Theologian Brian Brock examines how Christians throughout history have understood human disability. In the secular West today, we understand the language of disability in terms of political rights, with respect to a status that demands some kind of public provision. One reason this is problematic for a theological account of disability is because such an understanding tends to be restricted to a view of proper functionality defined in materialistic and economic terms. Brock also points out that the modern disability movement tends to reject notions of charity and care for the disabled which deny the full equality of the disabled person compared to the powerful one offering charity. Theologians dealing with disability in recent decades have agreed with the need to recognize the full inclusion of disabled persons in society, and yet difficulties have arisen with respect to intellectual disability because so much of modern society is predicated on a notion of personhood as fundamentally a functioning will that can choose and make decisions and define oneself. This question is paralled in Catholic parishes and Protestant churches in the struggle to determine whether those with cerebral palsy or Downs Syndrome might receive the Eucharist apart from catechesis or a credible profession of faith. Brock summarizes three discourses. The activist approach was an immediate reaction of the church which recognized that some events that happen to people should not happen, and Christians should do something about it. So early Christians saved children abandoned to die to exposure and pushed back against the ostracizing of lepers. A second approach is the theoretical approach of conceptually elaborating and explaining what is going on with disability or extreme variations in human bodies, and this follows after a couple centuries. The existential discourse reflects on how the self reacts to variations in human persons, and how the self might conform and change into holiness. Brock's aspiration for this book is to help churches go beyond an inclusion model to seeing how disabled persons might be more mature and faithful than “normal” Christians — and therefore models to emulate — not merely in spite, but because of their disability.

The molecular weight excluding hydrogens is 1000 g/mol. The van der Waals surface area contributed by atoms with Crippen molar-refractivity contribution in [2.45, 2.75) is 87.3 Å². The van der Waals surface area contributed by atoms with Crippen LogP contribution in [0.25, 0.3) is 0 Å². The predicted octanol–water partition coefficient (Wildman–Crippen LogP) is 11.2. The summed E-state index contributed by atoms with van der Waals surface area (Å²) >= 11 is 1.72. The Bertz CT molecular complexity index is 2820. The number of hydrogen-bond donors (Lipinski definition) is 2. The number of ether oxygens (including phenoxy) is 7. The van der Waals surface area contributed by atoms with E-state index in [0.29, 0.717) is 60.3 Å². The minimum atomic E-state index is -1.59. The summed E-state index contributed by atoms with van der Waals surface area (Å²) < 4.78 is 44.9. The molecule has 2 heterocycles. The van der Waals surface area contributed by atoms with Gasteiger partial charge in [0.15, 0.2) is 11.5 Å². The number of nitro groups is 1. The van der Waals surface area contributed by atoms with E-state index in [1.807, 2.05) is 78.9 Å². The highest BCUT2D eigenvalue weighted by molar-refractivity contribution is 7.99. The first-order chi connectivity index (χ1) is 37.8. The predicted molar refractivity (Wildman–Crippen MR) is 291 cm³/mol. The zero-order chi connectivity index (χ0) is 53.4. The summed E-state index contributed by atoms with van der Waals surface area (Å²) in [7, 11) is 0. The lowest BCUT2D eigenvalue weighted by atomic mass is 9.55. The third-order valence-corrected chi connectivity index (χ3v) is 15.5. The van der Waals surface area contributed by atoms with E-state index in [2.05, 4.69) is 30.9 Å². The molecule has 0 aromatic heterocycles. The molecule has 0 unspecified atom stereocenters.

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“When we have this imagination that death is the enemy to be defeated by the greater powers of medicine, then the temptation is for the church to abandon the patient to medicine. It is the vocation of the church to resist surrendering death and the dying to medicine. It is the vocation of the church to continue to care for and be present with those of their community who are dying.”
— Allen Verhey
Ethicist Allen Verhey talks about his reflections on dying precipitated by a recent period in his life in which he was in danger of death from a blood condition. He begins by noting how the contemporary medicalization of death has made dying a technological matter in which medical technicians play the active role and the dying become passive patients and wards. There is less of a sense of dying as an event in a person's life with family and friends, where the dying person is the central actor. Verhey comments on his studies of books in the genre of ars moriendi, in particular Craft and Knowledge for to Die Well. Unfortunately, the Christian tradition absorbed from this book and the greater ars moriendi tradition an understanding of death as a friend that liberates us from our bodies into a spiritual realm. In this image, death should be celebrated as the pathway to bliss. Combined with the medicalization of death, the image of death as a friend and a blessing distorts the biblical understanding of death as a horror that is defeated not by medical technology, but by the resurrection of Jesus. The biblical portrait creates a place and reason for comfort amidst death, rather than celebration, and grounds our hope in the acting of God in history rather than the powers of medical technology. Verhey concludes with a discussion of other ways the church ought to distance itself from the flaws of ars moriendi and embrace practices of lament and hope in the future.